CAPE ELIZABETH — Thanks to the generosity of an environmentally conscious group of teens, energy costs at the high school will be reduced and 10 families around the world have been given the tools they need to make food and clothing.
With the help of biology teacher Susan Guerrette, the high school Environmental Club helped raise money for a Heifer Project and bought VendingMisers that turn off vending machines when no one is nearby.
Heifer International helps struggling communities and families around the world learn how to make food and clothing from animals. With the gift of donated rabbits, bees, sheep, chickens or cows, people learn how to make honey, wool, milk or cheese, and eventually provide for themselves.
Guerrette said the group raised about $390, enough money to donate two colonies of bees, a goat, a pig, three groups of rabbits, a flock of chickens, a flock of ducks and a flock geese.
“In keeping with a theme of pay it forward, the families who accept a gift from the Heifer Project give one of their animal’s offspring to others,” she said. “To help 10 families means the giving grows exponentially.”
Senior and club President Emily Hollyday said the group was able to raise the nearly $650 to buy the vending misers by selling Sunrise Guides, a coupon and information book dedicated to sustainability.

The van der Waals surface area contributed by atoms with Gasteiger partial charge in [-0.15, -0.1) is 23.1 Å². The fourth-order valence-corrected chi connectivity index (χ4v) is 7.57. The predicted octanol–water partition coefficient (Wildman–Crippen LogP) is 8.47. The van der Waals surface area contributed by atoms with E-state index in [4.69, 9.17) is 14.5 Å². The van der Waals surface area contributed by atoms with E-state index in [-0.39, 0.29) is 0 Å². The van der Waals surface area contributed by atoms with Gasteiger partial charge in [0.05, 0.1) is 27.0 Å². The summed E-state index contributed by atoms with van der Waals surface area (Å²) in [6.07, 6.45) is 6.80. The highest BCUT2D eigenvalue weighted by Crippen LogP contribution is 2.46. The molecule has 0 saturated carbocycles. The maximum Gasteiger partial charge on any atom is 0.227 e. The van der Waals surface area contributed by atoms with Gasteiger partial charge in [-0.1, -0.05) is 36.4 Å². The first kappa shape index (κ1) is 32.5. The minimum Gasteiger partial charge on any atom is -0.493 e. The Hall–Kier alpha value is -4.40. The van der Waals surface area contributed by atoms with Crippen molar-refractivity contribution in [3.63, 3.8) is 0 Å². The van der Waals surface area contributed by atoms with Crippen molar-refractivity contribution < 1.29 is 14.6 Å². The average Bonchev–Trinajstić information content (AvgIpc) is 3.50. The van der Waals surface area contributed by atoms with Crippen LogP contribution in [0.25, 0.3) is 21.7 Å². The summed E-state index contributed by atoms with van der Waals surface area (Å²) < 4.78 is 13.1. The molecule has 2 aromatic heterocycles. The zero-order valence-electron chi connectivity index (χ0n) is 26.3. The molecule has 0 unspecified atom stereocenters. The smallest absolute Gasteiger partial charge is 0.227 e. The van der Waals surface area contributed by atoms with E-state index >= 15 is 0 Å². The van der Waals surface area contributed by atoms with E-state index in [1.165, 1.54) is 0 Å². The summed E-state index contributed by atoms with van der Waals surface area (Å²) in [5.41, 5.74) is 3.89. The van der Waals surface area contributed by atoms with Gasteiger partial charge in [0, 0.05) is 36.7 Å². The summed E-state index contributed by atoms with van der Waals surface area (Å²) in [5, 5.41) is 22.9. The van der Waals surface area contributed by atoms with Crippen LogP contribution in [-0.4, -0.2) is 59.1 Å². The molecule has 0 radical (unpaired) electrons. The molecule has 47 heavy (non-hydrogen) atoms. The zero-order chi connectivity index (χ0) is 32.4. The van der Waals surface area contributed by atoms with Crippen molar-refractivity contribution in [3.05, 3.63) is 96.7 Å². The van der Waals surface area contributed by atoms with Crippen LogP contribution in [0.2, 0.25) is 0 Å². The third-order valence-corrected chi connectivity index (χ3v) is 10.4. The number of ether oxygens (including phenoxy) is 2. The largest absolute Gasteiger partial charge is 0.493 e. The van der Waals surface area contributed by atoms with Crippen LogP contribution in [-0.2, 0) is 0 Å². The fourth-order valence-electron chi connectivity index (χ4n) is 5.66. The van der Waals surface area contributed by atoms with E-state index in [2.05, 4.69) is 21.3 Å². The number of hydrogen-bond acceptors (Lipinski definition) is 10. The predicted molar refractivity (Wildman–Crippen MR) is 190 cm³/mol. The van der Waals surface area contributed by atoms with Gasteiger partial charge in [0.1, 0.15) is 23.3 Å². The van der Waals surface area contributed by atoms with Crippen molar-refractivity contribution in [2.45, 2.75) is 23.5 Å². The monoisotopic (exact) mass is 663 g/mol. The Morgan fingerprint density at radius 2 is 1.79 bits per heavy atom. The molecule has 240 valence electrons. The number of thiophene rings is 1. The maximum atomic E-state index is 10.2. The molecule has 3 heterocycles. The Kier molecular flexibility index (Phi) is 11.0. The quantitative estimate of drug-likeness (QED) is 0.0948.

With a sensor placed on top of the vending machine, the misers power down when there is no one nearby, Hollyday said.
Ross Sherman and Delaney Ratner, seniors and members of the club, said the miser cuts the electricity used by the machines in half, to a cost of about $150 a year. The units cost about $180 each, Guerrette said.
“Most programs take a long time – up to five years – to see results and changes,” Ratner said. “This is the first project we’ve completed that the savings are realized in the first year and conserves energy immediately. It’s nice to spend money on projects that pay for themselves.”
Amy Anderson can be reached at 781-3661 ext. 110 or email@example.com